Lecture1: Negotiation of identities and multilingual literacies

Adrian Blackledge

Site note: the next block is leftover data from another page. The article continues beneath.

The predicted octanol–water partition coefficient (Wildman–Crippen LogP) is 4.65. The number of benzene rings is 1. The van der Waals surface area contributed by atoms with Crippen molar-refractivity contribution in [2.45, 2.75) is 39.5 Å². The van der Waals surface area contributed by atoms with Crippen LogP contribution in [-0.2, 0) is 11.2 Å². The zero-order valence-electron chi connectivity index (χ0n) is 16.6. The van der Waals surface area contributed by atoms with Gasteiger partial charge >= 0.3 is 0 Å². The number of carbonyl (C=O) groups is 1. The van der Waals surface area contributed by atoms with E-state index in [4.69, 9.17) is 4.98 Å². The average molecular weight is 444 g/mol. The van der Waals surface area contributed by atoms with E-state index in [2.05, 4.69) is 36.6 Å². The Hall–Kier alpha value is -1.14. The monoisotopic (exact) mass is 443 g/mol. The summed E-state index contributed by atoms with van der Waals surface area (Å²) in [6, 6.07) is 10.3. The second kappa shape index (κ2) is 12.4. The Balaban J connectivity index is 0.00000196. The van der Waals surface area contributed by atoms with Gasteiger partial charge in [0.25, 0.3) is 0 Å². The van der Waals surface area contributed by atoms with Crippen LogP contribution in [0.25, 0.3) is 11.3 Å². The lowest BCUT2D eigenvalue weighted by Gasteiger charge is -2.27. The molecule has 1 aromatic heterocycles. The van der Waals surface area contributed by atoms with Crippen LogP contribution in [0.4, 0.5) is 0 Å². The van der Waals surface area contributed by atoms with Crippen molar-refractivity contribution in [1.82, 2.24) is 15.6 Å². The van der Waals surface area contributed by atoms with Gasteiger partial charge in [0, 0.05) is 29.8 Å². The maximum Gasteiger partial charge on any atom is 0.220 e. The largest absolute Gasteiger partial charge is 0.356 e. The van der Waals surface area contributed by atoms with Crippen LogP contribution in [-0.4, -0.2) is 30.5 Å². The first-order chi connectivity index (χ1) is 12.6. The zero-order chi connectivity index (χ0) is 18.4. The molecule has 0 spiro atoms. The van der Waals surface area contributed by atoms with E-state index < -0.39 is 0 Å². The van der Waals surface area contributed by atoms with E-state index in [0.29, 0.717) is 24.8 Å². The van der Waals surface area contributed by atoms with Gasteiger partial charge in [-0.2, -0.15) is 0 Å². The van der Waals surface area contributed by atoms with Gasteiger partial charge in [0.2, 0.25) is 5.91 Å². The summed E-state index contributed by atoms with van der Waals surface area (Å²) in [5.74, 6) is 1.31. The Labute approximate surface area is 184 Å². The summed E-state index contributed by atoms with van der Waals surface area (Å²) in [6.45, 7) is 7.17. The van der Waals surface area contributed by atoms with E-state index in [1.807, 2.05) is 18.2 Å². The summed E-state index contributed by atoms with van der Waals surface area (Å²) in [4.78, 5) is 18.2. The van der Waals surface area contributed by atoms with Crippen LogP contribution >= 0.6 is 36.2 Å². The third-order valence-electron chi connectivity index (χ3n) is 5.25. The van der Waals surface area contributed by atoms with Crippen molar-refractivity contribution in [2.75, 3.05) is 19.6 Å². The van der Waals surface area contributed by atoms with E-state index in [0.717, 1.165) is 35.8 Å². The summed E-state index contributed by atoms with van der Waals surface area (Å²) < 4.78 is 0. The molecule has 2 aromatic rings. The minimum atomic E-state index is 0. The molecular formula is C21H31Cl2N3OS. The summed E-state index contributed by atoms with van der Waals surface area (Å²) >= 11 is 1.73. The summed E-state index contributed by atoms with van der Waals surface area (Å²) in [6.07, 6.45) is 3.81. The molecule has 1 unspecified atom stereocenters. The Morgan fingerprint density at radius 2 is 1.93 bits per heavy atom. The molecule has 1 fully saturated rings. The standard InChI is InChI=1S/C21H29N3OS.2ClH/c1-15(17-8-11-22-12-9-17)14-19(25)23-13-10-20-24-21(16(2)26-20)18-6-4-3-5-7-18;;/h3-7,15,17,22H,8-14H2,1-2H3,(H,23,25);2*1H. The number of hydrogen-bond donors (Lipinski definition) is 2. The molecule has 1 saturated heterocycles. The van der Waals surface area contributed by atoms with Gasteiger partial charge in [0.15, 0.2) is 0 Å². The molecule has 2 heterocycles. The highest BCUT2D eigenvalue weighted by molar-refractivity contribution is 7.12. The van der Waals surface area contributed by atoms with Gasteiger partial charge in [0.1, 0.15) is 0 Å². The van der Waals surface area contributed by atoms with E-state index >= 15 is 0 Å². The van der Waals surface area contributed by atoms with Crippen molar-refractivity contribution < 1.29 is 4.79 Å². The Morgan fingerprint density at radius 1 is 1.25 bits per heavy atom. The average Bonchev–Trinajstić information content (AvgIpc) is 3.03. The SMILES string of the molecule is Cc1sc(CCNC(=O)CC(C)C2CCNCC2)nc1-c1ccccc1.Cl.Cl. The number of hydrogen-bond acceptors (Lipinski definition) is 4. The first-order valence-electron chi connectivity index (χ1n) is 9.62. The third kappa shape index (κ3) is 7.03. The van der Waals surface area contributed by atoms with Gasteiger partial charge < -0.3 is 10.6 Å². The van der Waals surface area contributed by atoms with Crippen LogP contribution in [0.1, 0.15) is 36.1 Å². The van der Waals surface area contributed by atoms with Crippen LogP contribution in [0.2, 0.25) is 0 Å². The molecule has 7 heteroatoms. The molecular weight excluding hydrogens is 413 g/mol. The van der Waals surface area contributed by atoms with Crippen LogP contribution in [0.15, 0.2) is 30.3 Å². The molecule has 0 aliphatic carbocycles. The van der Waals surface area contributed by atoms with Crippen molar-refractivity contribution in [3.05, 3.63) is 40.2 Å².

This paper explores multilingual literacies within a framework which differentiates between three types of identities: imposed identities (which are not negotiable in a particular time and place), assumed identities (which are accepted and not negotiated), and negotiable identities (which are contested by groups and individuals). Options that are acceptable for and, therefore, not negotiated by some groups and individuals, may be contested by another group, or even the same group at a different point in time. In this view then, imposed (or non-negotiable) identities are the ones that individuals cannot resist or contest at a particular point in time. In turn, asssumed (or non-negotiated) identities are those that many individuals are comfortable with and not interested in contesting. Often, these identities are the ones most valued and legitimised by the dominant discourses of identity (e.g., heterosexual white middle class males or monolingual speakers of the majority language). Finally, negotiable identities refer to all identity options which can be – and are – contested and resisted by particular individuals and groups. These identities may be negotiated (or found to be non-negotiable) through literacy events and practices in a variety of sites which include the family, peer group, formal and informal educational contexts, and the workplace.